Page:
Anything and everyone is life when two
Radios tune to the news on different stations while
A bass recorder pulses familiar sequences of sound waves,
An old sad sweet song, live. A computer
On stage listens to it all and does a print-out
Of it in Fortran, after a microsecond lag, and adds its own
Noise. The print-out piles up in folds
On the stage, in a not quite random way.
“Plaisir d’Amour” was the song.

Balls of cement shaped by a Vassar
Person, “majored in art at Vassar,”
Each must weigh a hundred pounds, fill a gallery.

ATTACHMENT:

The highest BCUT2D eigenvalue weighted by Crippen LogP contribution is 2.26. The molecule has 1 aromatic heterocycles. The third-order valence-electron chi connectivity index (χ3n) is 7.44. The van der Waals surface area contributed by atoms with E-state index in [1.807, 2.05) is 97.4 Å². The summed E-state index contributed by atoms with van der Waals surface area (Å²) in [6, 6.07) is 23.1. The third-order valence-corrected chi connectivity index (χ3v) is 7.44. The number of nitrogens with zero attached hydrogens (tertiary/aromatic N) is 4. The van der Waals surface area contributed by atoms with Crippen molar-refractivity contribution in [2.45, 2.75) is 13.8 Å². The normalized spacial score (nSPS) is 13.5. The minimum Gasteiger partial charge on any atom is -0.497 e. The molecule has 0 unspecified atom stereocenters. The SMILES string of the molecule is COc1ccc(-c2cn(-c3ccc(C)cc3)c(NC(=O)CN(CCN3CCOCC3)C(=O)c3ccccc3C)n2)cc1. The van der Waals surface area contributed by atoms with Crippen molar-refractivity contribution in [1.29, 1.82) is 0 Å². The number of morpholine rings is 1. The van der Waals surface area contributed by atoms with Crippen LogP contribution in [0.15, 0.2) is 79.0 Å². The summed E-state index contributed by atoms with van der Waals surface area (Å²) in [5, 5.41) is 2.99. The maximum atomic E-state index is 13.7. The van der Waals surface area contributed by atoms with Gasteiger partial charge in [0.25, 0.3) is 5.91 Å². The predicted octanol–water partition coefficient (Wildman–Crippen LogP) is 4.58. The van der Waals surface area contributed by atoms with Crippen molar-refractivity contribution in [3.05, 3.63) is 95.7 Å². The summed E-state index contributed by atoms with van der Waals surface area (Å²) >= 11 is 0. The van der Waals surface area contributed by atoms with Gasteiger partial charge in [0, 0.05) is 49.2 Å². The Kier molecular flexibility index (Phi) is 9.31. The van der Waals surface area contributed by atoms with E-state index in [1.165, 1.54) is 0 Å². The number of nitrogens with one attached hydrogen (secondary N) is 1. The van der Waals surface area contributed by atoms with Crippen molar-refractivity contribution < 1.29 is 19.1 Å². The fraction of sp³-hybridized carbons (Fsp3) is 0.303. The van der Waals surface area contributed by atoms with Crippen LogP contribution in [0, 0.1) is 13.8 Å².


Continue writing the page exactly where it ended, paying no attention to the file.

They are enough alike to be perhaps
The look of what? The weight the person was
When she first was no longer a child—
Her planet lifeless after the Bomb—an anorexic image.
The hideous and ridiculous are obsessed
By the beautiful which they replace.

It is an age we may not survive.
The sciences know. We do believe in art
But ask the computer to hear and preserve our cry.
O computer, hear and preserve our cry.
Mortem mihi cur consciscerem
Causa non visa est, cur optarem multae causae.
Vetus est enim, “ubi non sis qui fueris,
Non esse cur velis vivere.” Or, in English:
We are no longer what we were.

This Issue

January 24, 1980